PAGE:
Close

Eugène Galien Laloue

"Le pont Neuf"

Gouache / signed lower left

19 x 31 cm

To request information, please fill out the form below.

* Required fields

[Close]
Français

Artists

A...D
E...K
L...R
S...Z

Eugène Galien Laloue (1854-1941)

Le pont Neuf
19 x 31 cm
Gouache / signed lower left

SOLD

Biography of Eugène Galien Laloue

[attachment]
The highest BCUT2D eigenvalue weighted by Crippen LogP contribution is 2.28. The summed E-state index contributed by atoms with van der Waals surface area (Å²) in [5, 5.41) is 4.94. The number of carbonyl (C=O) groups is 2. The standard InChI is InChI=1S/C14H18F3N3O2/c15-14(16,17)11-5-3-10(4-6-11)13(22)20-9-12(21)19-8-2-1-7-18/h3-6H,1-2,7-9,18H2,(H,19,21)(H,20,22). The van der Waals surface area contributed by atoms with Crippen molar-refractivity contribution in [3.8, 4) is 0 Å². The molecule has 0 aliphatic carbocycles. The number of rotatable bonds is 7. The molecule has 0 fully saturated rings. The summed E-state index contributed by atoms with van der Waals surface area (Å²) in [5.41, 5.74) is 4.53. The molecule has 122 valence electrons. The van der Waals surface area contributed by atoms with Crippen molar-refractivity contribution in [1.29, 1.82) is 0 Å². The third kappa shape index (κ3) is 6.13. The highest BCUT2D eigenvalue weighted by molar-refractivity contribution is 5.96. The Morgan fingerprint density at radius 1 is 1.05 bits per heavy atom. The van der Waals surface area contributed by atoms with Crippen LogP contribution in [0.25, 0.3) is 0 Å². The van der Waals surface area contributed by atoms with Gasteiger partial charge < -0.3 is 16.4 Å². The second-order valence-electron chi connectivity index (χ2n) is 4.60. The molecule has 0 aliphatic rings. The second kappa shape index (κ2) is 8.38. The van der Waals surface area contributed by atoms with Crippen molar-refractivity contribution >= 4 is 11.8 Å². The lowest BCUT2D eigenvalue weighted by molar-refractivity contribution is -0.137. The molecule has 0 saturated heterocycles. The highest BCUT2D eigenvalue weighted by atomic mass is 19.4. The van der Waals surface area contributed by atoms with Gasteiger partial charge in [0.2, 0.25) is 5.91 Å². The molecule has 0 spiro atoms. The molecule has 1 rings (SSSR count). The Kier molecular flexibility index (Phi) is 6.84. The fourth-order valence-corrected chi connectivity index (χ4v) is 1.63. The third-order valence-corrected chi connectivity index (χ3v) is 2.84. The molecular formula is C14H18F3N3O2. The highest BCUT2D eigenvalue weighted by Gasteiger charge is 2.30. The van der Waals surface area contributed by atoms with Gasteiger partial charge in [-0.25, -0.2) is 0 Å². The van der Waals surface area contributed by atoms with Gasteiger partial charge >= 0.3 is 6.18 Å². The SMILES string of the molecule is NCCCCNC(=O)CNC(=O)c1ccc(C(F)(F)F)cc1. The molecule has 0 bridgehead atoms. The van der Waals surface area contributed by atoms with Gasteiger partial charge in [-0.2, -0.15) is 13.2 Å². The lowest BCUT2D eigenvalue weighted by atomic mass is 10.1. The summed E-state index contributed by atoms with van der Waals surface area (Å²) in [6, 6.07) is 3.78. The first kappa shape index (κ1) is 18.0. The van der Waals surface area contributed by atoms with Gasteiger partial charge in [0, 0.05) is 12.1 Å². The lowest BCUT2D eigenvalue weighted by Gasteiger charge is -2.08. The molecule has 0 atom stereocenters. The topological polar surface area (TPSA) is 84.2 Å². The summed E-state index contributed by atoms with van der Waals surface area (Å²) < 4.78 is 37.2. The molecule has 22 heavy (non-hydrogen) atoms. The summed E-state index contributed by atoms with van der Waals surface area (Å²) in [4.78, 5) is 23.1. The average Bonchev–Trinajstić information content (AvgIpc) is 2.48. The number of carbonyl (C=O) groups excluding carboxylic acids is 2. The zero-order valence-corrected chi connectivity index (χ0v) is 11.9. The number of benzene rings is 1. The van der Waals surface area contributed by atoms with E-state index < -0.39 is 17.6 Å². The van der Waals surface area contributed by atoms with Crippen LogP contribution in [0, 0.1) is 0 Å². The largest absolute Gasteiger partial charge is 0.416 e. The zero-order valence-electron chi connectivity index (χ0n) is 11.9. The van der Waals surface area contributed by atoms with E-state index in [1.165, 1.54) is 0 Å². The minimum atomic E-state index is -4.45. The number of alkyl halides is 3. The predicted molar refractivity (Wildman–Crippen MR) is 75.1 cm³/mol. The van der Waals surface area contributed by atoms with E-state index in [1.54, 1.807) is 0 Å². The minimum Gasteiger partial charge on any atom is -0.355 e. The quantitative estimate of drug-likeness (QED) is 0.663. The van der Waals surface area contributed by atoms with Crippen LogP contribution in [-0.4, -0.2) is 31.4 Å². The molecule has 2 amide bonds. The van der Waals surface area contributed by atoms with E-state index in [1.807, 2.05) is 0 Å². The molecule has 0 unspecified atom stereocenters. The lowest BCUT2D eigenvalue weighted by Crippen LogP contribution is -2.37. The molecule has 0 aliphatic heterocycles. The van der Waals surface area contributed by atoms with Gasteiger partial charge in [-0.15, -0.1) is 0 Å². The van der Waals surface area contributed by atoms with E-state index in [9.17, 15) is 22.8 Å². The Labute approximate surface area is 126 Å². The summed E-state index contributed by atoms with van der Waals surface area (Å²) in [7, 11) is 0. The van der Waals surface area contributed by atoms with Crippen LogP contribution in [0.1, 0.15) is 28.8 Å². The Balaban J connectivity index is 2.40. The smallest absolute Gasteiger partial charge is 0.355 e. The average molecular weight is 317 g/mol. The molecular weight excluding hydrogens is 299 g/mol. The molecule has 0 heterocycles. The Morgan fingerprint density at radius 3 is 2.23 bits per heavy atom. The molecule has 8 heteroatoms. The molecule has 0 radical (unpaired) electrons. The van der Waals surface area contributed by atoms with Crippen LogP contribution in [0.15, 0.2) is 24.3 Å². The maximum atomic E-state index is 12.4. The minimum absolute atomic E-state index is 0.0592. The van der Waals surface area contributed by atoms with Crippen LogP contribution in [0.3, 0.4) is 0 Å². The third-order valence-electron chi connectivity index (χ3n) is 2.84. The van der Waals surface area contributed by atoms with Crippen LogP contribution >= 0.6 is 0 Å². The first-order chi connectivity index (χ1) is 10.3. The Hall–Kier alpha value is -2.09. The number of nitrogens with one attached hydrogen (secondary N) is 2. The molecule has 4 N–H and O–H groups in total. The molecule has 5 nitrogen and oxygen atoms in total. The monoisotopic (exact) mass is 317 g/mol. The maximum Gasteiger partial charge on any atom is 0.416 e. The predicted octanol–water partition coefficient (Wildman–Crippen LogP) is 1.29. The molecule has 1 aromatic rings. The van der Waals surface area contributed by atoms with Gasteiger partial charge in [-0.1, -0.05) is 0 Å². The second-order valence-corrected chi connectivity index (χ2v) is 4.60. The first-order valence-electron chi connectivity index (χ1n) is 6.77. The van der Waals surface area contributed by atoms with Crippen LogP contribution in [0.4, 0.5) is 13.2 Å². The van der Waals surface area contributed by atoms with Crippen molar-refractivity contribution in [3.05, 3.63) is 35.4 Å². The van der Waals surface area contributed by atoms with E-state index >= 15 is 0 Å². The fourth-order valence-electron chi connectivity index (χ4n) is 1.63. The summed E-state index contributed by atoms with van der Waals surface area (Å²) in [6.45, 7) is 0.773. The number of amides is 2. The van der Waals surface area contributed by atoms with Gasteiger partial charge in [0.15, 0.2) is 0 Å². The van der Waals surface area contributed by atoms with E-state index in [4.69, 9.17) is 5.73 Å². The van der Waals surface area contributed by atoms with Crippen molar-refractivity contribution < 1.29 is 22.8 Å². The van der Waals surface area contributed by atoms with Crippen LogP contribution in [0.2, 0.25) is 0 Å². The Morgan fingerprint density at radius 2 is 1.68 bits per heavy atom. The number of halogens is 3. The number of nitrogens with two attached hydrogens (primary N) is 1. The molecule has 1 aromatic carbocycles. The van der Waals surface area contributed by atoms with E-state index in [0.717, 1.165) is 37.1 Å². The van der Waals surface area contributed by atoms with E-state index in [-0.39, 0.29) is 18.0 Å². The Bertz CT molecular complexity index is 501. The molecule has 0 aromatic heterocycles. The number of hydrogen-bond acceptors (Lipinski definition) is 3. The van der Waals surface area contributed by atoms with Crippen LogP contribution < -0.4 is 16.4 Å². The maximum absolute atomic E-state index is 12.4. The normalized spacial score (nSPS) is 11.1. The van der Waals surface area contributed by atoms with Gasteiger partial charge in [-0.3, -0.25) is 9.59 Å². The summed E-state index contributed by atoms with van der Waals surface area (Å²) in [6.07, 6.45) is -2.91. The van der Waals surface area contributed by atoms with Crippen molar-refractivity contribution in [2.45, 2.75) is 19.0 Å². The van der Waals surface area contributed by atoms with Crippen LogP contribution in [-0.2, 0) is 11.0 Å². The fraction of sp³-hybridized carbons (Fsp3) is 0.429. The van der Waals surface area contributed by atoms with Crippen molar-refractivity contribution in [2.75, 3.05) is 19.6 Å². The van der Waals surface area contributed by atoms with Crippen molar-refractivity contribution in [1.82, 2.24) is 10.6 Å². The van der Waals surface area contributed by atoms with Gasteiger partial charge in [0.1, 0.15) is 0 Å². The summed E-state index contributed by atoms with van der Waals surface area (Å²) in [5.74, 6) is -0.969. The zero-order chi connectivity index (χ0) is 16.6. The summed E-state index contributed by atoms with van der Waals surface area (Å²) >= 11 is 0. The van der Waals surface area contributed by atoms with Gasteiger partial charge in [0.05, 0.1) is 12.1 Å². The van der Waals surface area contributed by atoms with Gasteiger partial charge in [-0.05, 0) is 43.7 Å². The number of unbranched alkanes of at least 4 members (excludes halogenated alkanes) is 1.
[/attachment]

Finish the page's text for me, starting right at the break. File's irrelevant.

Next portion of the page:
The young Eugène Galien was just 16 years old when his father died. He was the oldest of nine boys and had to stop his studies. His mother got him a position in a solicitor’s office. But Eugène Galien chose to leave this job and, lying about his age, signed up for the war in 1870. When he returned, his mind was made up: the only thing he was passionate about was painting. Of a solitary nature, he worked with persistence and rigour, qualities which were rewarded with his being employed by the railways to draw the rail routes from Paris to the provincial stations. He took this opportunity to paint the surrounding countryside. He chose the season in order to give a tonality to the sky, to the trees and to the light, then he focused in on his impressions targeting a specific time of day. Finally, he animated the scene with people from the area, and did not hesitate to ask members of his family or acquaintances to pose. It was rare that any of his works were entirely carried out at the scene itself. He much preferred the austere atmosphere of his studio, finding this a more suitable place to evoke the atmosphere of the streets in front of his easel. He devoted himself entirely to painting, going round from place to place on his bicycle to sketch areas of Paris. Eugène Galien Laloue had a very good technique for oil painting, but because it was not easy to use and took a long time to dry, he often used gouache. In fact it took him two days to paint a gouache and two weeks to paint an oil painting. Overall he executed about five thousand gouaches and a thousand oil paintings, under a number of different names. He always lived well from his painting, selling practically everything in advance thanks to the contracts he had with traders of painting who assured him an allowance, thus sheltering him from material needs.